We took away: There is more whiskey goodness in the world than we could possibly ever taste or carry. But if we strive to make educated choices, and continue to curate our selections, we are sure to have some spectacular juice on offer.

La Bonne Table by Ludwig Bemelmans (1989)

This book is an extraordinary thing. Many will know Herr Bemelmans from his 1939 children’s classic, Madeline. Many will not know he was actually destined as a boy for a career as a restaurateur. As an apprentice he spent his youth in some of the most amazing kitchens in Europe and the United States. This book chronicles, in short stories, missives, and amazing illustrations, his adventures in the biz, his well-honed passion for hospitality, and finally his later years as a famed dining connoisseur. We purchased this book used and proceeded to enjoy and thusly abuse it, underlining, dog-earing, and the like, only to find out that the used paperback we had paid $40 for is actually worth… nearly triple that. At this moment Amazon has new copies listed for almost $300.

One of the few things we wish we would have done when we lived in New York is go to Bemelmans’ Bar at the Carlyle Hotel. The entire place is decorated with the great man’s illustrations, and must be a sight to see… Sadly the Carlyle has a rigid dress code, and ridiculous principles when it comes to pricing (a plate of Mediterranean spreads, only $22, after the $25 per person cover charge, of course).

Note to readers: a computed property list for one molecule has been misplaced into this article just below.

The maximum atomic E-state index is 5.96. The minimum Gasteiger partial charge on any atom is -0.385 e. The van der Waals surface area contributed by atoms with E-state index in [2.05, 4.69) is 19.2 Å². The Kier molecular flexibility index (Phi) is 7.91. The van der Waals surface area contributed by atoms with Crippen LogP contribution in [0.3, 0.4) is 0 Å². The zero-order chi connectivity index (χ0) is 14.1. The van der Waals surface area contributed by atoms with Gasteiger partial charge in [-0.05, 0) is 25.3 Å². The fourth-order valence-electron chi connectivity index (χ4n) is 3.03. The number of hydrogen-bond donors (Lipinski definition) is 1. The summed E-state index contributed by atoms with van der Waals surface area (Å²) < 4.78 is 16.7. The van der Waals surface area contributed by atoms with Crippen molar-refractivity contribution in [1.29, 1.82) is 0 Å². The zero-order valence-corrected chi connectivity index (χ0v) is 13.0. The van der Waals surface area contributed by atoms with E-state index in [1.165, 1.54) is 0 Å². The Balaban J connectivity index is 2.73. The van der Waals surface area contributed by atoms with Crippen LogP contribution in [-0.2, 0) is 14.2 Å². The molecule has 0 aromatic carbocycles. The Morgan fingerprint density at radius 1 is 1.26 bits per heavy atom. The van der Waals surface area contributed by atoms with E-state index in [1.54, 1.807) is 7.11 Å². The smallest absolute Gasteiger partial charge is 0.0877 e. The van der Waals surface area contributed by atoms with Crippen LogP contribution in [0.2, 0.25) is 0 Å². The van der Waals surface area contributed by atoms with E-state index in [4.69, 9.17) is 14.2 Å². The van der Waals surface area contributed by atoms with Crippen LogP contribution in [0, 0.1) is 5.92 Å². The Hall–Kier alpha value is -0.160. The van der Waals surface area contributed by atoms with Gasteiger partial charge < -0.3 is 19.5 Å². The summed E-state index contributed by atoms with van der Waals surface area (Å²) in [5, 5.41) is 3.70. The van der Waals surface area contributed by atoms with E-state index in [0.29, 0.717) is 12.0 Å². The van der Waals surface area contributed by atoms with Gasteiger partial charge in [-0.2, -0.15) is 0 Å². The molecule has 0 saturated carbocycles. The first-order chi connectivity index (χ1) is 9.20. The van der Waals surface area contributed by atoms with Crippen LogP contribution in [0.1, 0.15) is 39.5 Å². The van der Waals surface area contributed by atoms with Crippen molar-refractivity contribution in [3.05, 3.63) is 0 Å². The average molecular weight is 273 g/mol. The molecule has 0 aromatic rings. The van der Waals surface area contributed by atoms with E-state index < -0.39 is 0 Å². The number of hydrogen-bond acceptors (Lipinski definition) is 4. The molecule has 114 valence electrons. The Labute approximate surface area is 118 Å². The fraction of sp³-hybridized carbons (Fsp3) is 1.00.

We took away: We still cannot afford the Carlyle.

Eat Me: The Food and Philosophy of Kenny Shopsin by Kenny Shopsin with Carolynn Carreno (2008)

Our love for this book stems from our love of the documentary film “I like Killing Flies,” which features Kenny in his home environment of Shopsin’s on Manhattan’s Lower East Side. In the movie and the book Kenny shares, without pomp or polish, his unique, brilliant, and sometimes vulgar worldview. A worldview, which MUST be experienced by anyone who considers him or herself a human being on this inherently fucked planet of ours. As the title suggests, this book also contains more than 100 recipes which, like Kenny, are unimaginably creative, witty, and wonderful. Kenny compares fusion food to anal sex, which might give you an idea of what you are in for. Not enough of a preview for you? Well click on over to our website’s “Etc.” page and check out “Not So Terrific” where Kenny tells us why he teaches his kids that they are not so fucking terrific, and that that’s okay…

We took away: Food, life, love, family, restaurants, and community are all interconnected and well-stocked with colorful personalities and decidedly good people.

Kitchen Arts and Letters

Should any of this enrichment interest you, surely it is available at amazon. But if you want a truly amazing experience either online or in person there is no better place to look than Kitchen Arts and Letters. This food and beverage bookstore in Manhattan is a lovingly curated wonder of the world. Many, if not most, of their featured selections are signed copies and if you go, there is every likelihood you will be rubbing elbows with one or more of the world’s great chefs, or the kid who will soon be one.

-Now[ish]